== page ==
Schaffer basks in Bellone's win, mulls run

Richard Schaffer, 14, on the phone in a Richard Schaffer, 14, on the phone in a trailer at Sunset Shopping Plaza. Schaffer ran the eight-telephone canvassing operation for the Babylon Democratic ticket, every night, after finishing his homework. (Nov. 5, 1977) Photo Credit: Newsday/Thomas R. Koeniges

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Rick Brand Portrait of Newsday reporter Rick Brand taken on

Rick Brand is a longtime Newsday reporter who writes about politics and government on Long Island.

Suffolk County Democratic chairman Richard Schaffer knows more than most about getting out the vote -- he's been doing it since he was 12.

His political career started in 1974 papering his North Babylon neighborhood with fliers for congressional candidate Tom Downey, in exchange for pizza and soda. By 14, Schaffer was running the phone bank for town Democrats. Later, as student government president at the University at Albany, he even tried to enroll students as local voters -- incurring the wrath of then Albany Mayor Thomas Whelan.

But for Schaffer, who became a Suffolk County legislator at age 23, Babylon supervisor at 28 and Suffolk Democratic leader 11 years ago, Democrat Steve Bellone's victory Tuesday in the county executive race represented a comeback.

After nearly a decade of unbroken electoral successes, Schaffer, 47, had a grim election night in 2009 when freshman county Legis. Brian Beedenbender lost after many Democratic voters had stayed home. Last year, freshman state Sen. Brian Foley and Assemb. Marc Alessi also lost. County Executive Steve Levy turned Republican last year, leaving Democrats without a standard-bearer.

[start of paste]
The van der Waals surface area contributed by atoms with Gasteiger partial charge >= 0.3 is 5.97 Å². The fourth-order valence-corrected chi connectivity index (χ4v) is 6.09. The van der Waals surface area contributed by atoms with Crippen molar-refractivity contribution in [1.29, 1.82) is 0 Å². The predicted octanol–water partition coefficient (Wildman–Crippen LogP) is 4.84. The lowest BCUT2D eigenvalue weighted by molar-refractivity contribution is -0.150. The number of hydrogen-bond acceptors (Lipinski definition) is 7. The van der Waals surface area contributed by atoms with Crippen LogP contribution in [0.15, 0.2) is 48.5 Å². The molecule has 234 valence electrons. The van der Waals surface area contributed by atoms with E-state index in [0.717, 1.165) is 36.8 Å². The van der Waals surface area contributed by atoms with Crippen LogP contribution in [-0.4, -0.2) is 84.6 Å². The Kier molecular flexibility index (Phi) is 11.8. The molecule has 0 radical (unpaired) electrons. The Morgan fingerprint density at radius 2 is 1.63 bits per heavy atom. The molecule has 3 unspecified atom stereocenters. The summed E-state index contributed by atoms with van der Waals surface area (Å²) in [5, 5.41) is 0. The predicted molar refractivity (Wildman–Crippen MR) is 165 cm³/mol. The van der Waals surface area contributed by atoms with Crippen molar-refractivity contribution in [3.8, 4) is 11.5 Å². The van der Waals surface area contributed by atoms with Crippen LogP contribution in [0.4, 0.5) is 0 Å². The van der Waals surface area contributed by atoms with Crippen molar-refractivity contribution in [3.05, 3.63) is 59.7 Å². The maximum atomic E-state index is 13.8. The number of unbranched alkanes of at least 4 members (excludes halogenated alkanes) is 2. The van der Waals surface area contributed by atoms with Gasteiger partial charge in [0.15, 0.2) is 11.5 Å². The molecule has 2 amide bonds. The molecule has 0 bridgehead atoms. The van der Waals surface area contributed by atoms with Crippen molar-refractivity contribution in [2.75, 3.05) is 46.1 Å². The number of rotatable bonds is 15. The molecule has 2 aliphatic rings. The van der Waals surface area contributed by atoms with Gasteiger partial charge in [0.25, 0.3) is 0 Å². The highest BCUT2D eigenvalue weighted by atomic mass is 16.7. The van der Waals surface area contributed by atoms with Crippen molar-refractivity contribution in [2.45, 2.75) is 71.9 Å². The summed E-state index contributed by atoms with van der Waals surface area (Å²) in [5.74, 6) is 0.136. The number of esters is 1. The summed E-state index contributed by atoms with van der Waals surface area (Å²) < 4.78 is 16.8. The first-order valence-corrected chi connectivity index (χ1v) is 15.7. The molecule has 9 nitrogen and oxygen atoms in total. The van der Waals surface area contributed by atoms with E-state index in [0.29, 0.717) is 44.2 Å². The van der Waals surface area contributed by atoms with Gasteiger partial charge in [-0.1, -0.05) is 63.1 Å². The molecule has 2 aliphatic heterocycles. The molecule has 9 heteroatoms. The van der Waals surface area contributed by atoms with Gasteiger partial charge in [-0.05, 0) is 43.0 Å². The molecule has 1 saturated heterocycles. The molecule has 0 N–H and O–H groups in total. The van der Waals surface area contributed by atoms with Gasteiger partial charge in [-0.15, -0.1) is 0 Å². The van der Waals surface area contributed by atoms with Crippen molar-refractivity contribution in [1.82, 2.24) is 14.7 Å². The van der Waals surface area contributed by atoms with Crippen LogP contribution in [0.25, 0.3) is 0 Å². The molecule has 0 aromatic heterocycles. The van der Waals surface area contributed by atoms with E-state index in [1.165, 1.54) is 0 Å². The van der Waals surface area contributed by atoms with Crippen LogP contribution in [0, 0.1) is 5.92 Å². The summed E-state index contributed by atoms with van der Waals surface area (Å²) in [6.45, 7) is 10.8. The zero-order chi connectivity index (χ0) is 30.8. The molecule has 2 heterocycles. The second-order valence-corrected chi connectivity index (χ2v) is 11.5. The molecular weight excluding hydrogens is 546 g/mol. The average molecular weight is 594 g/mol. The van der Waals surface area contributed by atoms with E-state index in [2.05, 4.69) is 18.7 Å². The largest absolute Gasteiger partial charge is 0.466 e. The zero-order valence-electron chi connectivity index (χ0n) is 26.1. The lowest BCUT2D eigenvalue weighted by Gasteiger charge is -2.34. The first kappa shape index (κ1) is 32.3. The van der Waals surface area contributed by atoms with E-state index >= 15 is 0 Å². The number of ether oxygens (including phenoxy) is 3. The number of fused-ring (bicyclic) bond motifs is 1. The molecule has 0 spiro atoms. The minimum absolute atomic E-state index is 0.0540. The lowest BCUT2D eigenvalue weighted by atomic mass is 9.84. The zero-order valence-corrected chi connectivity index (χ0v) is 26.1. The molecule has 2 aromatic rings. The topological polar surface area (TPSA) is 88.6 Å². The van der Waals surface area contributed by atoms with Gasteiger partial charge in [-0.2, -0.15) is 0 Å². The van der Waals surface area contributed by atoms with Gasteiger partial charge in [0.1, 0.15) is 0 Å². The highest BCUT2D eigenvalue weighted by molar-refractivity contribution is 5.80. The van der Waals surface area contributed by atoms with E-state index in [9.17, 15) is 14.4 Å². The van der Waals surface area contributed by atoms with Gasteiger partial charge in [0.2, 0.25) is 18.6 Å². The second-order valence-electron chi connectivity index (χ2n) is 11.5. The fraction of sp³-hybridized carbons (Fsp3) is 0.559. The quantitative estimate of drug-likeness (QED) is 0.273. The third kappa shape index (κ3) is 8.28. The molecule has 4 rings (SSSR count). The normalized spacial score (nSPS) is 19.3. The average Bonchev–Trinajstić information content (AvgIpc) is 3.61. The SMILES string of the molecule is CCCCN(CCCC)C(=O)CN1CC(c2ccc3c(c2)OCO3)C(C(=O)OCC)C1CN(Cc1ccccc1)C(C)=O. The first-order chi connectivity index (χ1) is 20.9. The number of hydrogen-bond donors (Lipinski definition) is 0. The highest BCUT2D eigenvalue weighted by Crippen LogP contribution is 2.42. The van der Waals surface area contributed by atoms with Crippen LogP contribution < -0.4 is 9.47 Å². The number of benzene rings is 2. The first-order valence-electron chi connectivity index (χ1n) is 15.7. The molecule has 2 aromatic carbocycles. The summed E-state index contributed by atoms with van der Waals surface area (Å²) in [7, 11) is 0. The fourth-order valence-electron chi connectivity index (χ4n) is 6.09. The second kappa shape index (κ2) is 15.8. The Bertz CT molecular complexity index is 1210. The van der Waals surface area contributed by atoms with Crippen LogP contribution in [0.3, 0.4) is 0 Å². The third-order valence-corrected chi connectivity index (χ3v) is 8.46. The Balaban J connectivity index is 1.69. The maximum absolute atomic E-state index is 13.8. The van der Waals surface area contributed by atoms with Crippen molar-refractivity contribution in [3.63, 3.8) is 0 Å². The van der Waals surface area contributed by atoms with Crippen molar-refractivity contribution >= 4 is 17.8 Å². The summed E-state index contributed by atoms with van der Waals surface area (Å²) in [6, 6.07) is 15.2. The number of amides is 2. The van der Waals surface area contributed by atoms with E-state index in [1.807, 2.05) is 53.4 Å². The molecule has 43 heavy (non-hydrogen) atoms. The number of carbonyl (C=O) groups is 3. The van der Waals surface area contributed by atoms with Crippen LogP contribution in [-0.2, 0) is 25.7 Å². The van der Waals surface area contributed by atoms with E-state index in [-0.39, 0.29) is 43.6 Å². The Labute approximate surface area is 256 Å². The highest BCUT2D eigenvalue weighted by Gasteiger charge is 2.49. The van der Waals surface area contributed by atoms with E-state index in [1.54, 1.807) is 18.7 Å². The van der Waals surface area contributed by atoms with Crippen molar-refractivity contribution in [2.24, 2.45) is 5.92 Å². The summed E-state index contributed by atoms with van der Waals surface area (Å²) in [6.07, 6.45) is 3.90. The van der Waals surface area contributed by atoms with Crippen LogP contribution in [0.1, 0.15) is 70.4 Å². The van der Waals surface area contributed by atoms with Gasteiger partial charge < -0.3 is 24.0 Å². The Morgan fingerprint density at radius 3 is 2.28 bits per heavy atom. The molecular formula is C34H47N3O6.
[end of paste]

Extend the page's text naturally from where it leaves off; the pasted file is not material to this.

"We had a lot riding on this," Schaffer said. "It was important for the party to send the message we were here and not going anywhere."

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Despite a sour economy and President Barack Obama's sagging poll numbers, Schaffer said he was driven to bring local Democrats out. "I'll be the first to admit we didn't do what we should have in 2009 and we took a hit," he said. "But this year we did everything we could to counter the atmosphere and got people to show up."

The campaign has so energized Schaffer that he is considering running again for Babylon supervisor.

Bellone last week won by 56 percent to 43 percent -- but when Schaffer recruited him a year ago, the race against Levy seemed almost impossible. Levy was popular in the polls and had a $4 million campaign war chest.

Schaffer helped Bellone raise more than $4 million -- double the amount Schaffer had ever raised for a campaign. Schaffer set aside several hours a day to call potential donors, which he had never done before. Schaffer rarely goes to New York City, but he met with Bellone and potential contributors at breakfasts at the Loews Regency Hotel on Park Avenue.

Schaffer had planned a frontal attack against Levy using a coalition of foes of the county executive. But Levy pulled out of the race in March after prosecutors raised questions about his campaign fundraising. When Suffolk Treasurer Angie Carpenter emerged as the GOP candidate, Schaffer toned down the strategy to deny her exposure and avoid backlash that could occur by attacking a woman. The risk was a low-key campaign that didn't spark turnout. "There were many sleepless nights," Schaffer recalled.

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Schaffer built a new campaign apparatus that combined volunteers and paid staff, supported by computer software that national Democrats had used last year during the recount in the race between Rep. Tim Bishop (D-Southampton) and Republican Randy Altschuler. The software assigns scores to voters by meshing their election turnout records with consumer and issue preferences derived from public data, including magazine subscriptions and donations to nonprofits. Those scoring high enough were targeted for personal contact in the county executive's race.

John Jay LaValle, Suffolk Republican chairman, accused Schaffer and the Democrats of essentially buying the county executive's election with their 5-to-1 fundraising edge. "Angie was only able to do three mail pieces while the Bellone universe included mailing to Republicans and Conservatives as well," LaValle said.

Schaffer made no apologies. While the campaign used paid workers, it also had hundreds of local volunteers out knocking on doors, he said. "I don't care if they come from Jupiter," Schaffer said of the volunteers. "The thing is to energize the voter and make sure they show up."

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